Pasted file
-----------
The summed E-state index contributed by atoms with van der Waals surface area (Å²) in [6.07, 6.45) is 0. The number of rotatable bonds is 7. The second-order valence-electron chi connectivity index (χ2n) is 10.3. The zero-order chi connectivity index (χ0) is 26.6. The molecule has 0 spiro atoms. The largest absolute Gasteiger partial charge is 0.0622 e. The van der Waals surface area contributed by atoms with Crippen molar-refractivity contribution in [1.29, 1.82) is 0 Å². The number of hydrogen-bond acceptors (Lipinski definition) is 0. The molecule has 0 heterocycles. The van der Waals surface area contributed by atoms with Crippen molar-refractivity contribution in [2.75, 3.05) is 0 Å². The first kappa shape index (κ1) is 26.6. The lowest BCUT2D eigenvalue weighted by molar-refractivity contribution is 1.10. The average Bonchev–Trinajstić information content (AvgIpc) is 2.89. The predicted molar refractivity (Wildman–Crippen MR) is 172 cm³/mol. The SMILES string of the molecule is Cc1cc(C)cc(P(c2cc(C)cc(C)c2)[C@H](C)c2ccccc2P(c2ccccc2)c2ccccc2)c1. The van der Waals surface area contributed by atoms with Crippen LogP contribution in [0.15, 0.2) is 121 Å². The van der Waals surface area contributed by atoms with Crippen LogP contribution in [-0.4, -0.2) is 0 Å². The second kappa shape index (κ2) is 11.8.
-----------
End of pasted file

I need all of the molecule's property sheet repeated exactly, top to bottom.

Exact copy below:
The summed E-state index contributed by atoms with van der Waals surface area (Å²) in [6.07, 6.45) is 0. The number of rotatable bonds is 7. The second-order valence-electron chi connectivity index (χ2n) is 10.3. The zero-order chi connectivity index (χ0) is 26.6. The molecule has 0 spiro atoms. The largest absolute Gasteiger partial charge is 0.0622 e. The van der Waals surface area contributed by atoms with Crippen molar-refractivity contribution in [1.29, 1.82) is 0 Å². The number of hydrogen-bond acceptors (Lipinski definition) is 0. The molecule has 0 heterocycles. The van der Waals surface area contributed by atoms with Crippen molar-refractivity contribution in [2.75, 3.05) is 0 Å². The first kappa shape index (κ1) is 26.6. The lowest BCUT2D eigenvalue weighted by molar-refractivity contribution is 1.10. The average Bonchev–Trinajstić information content (AvgIpc) is 2.89. The predicted molar refractivity (Wildman–Crippen MR) is 172 cm³/mol. The SMILES string of the molecule is Cc1cc(C)cc(P(c2cc(C)cc(C)c2)[C@H](C)c2ccccc2P(c2ccccc2)c2ccccc2)c1. The van der Waals surface area contributed by atoms with Crippen LogP contribution in [0.15, 0.2) is 121 Å². The van der Waals surface area contributed by atoms with Crippen LogP contribution in [-0.4, -0.2) is 0 Å². The second kappa shape index (κ2) is 11.8.